Feds probe Egypt's claim that man tied to Canada spied for Israel

Diplomats are trying to find out more, while security officials are staying mum about a man with a Canadian connection arrested in Egypt and charged with spying for Israel.

Diplomats are trying to find out more, while security officials are staying mum about a man with a Canadian connection arrested in Egypt and charged with spying for Israel.

Mohamed Essam Ghoneim el-Attar was detained in Cairo last month, but the charges against him— and three alleged Israeli cohorts— were not made public until the weekend.

El-Attar has been variously described as 26 or 31 years old, as an Egyptian native who also holds Canadian citizenship, and as someone who obtained a residence permit in Canada by using a false name.

"We are aware of reports of the arrest," Bernard Nguyen, a spokesman at Foreign Affairs headquarters in Ottawa, said Sunday. "We have been in contact with our embassy in Cairo and we are investigating."

So far, however, the department has not confirmed the man's citizenship or other details of his background.

Egyptian authorities say el-Attar, a one-time student at Al-Azhar University, left his homeland in 2001 for Turkey, where he was allegedly recruited by Israeli agents.

He is said to have come to Canada in 2003, with Israeli help, and was still living here when he travelled to Cairo in January and was arrested at the airport upon arrival.

It's also alleged that, while in Canada, he was paid by the Israelis to spy on people of Egyptian or other Arab descent, and that he used his job at an unnamed bank to obtain information about certain accounts.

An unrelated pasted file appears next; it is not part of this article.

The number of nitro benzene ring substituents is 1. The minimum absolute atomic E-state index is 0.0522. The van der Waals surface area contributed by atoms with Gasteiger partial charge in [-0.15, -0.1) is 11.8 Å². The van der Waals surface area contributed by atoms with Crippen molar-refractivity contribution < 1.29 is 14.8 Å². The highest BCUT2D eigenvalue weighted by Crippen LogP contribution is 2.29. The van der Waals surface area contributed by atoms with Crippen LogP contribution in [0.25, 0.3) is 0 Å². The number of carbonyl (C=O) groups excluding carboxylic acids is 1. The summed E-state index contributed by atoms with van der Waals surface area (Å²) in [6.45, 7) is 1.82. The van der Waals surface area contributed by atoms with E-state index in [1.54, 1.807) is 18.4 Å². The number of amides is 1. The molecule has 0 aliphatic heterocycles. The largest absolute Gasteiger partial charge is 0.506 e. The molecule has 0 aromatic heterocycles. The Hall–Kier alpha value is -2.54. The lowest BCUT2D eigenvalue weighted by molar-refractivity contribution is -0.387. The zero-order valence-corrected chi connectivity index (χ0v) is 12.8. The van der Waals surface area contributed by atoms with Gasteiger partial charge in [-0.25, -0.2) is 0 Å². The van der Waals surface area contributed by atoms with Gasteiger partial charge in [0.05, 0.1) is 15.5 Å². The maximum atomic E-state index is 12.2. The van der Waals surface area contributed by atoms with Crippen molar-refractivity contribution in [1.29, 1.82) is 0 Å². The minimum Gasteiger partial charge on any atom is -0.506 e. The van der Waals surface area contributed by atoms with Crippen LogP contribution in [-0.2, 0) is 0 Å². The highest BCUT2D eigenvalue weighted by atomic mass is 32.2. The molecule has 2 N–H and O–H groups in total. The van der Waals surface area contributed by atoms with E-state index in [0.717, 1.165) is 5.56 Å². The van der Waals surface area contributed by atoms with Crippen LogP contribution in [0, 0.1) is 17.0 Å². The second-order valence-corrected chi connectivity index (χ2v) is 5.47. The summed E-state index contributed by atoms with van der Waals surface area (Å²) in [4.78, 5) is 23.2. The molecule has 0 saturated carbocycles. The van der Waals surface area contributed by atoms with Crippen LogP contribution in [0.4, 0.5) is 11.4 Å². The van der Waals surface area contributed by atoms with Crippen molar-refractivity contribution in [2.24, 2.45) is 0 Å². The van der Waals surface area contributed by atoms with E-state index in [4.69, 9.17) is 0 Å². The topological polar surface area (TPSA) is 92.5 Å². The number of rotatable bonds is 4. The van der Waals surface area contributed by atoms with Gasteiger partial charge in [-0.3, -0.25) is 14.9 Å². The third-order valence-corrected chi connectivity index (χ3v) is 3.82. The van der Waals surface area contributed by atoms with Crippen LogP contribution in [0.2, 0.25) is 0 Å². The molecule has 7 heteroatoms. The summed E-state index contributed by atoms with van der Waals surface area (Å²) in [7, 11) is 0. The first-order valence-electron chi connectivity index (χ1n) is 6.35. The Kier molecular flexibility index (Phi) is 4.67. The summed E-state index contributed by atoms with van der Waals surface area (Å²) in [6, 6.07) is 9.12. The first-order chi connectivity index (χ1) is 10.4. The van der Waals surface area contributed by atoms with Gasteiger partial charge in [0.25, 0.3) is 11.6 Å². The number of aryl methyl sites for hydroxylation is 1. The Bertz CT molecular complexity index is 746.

His three supposed Israeli accomplices, who were charged in absentia in Cairo, were identified by the state news agency as Daniel Levi, Kemal Kosba and Tuncay Bubay. The latter two are said to hold dual Israeli-Turkish citizenship.

Barbara Campion, a spokeswoman for the Canadian Security Intelligence Service, wouldn't say whether the agency is taking an interest in the affair.

"We never comment on operational matters (and) we never confirm whether we're interested in particular people," said Campion.

It's a matter of public record, however, that CSIS closely monitors what it calls "foreign interference," the spy agency's term for foreign intelligence services that target ethnic communities in Canada.

Ottawa and Tel Aviv have had run-ins in the past about Israeli operations in Canada, as well as incidents abroad in which the Israelis have posed as Canadians to cover their spy operations.

In 1997 Canada temporarily called its ambassador home from Israel in protest over the fact that two Israeli agents had used fake Canadian passports as part of a botched assassination plot against a Palestinian militant.

There was another flap in 2002 when a Palestinian informant disclosed he had been recruited by Israelis pretending to be Canadians, and yet another dispute in 2004 over allegations that an Israeli spy had travelled to China and North Korea using a stolen Canadian passport.

The most serious confrontation over Israeli operations in Canada came in 1990, when Victor Ostovsky, a former Mossad agent who had moved to Ottawa, wrote a book about his career in Israeli intelligence.

Ostovsky said he was harassed by Israeli operatives who tracked him down and threatened him with physical harm.

Foreign Affairs called the Israeli ambassador on the carpet over the affair and CSIS delivered a stern rebuke to senior Mossad officials— though both protests were hushed up at the time and didn't become public until two years later.